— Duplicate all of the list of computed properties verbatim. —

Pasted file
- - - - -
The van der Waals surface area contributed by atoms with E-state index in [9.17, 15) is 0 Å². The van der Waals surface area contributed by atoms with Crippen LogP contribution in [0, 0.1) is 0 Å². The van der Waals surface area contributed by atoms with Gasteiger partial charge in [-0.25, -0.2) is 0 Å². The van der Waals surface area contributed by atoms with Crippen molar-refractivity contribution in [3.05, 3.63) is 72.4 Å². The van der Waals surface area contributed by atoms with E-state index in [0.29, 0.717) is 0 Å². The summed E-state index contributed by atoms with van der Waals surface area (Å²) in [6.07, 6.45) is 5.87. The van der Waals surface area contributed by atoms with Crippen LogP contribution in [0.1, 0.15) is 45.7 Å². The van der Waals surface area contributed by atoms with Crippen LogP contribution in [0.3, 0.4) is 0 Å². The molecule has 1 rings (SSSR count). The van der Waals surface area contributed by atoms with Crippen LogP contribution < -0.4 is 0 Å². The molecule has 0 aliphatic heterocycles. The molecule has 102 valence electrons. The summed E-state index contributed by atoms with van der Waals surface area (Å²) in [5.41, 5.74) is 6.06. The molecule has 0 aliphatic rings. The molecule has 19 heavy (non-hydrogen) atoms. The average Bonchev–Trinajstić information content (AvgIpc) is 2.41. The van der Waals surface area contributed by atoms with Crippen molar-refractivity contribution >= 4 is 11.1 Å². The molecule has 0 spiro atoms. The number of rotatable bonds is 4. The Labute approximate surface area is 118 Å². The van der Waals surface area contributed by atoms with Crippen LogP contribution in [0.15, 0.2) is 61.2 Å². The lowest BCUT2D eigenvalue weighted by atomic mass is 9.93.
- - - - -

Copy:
The van der Waals surface area contributed by atoms with E-state index in [9.17, 15) is 0 Å². The van der Waals surface area contributed by atoms with Crippen LogP contribution in [0, 0.1) is 0 Å². The van der Waals surface area contributed by atoms with Gasteiger partial charge in [-0.25, -0.2) is 0 Å². The van der Waals surface area contributed by atoms with Crippen molar-refractivity contribution in [3.05, 3.63) is 72.4 Å². The van der Waals surface area contributed by atoms with E-state index in [0.29, 0.717) is 0 Å². The summed E-state index contributed by atoms with van der Waals surface area (Å²) in [6.07, 6.45) is 5.87. The van der Waals surface area contributed by atoms with Crippen LogP contribution in [0.1, 0.15) is 45.7 Å². The van der Waals surface area contributed by atoms with Crippen LogP contribution in [0.3, 0.4) is 0 Å². The molecule has 1 rings (SSSR count). The van der Waals surface area contributed by atoms with Crippen LogP contribution < -0.4 is 0 Å². The molecule has 0 aliphatic heterocycles. The molecule has 102 valence electrons. The summed E-state index contributed by atoms with van der Waals surface area (Å²) in [5.41, 5.74) is 6.06. The molecule has 0 aliphatic rings. The molecule has 19 heavy (non-hydrogen) atoms. The average Bonchev–Trinajstić information content (AvgIpc) is 2.41. The van der Waals surface area contributed by atoms with Crippen molar-refractivity contribution >= 4 is 11.1 Å². The molecule has 0 spiro atoms. The number of rotatable bonds is 4. The Labute approximate surface area is 118 Å². The van der Waals surface area contributed by atoms with Crippen LogP contribution in [0.15, 0.2) is 61.2 Å². The lowest BCUT2D eigenvalue weighted by atomic mass is 9.93.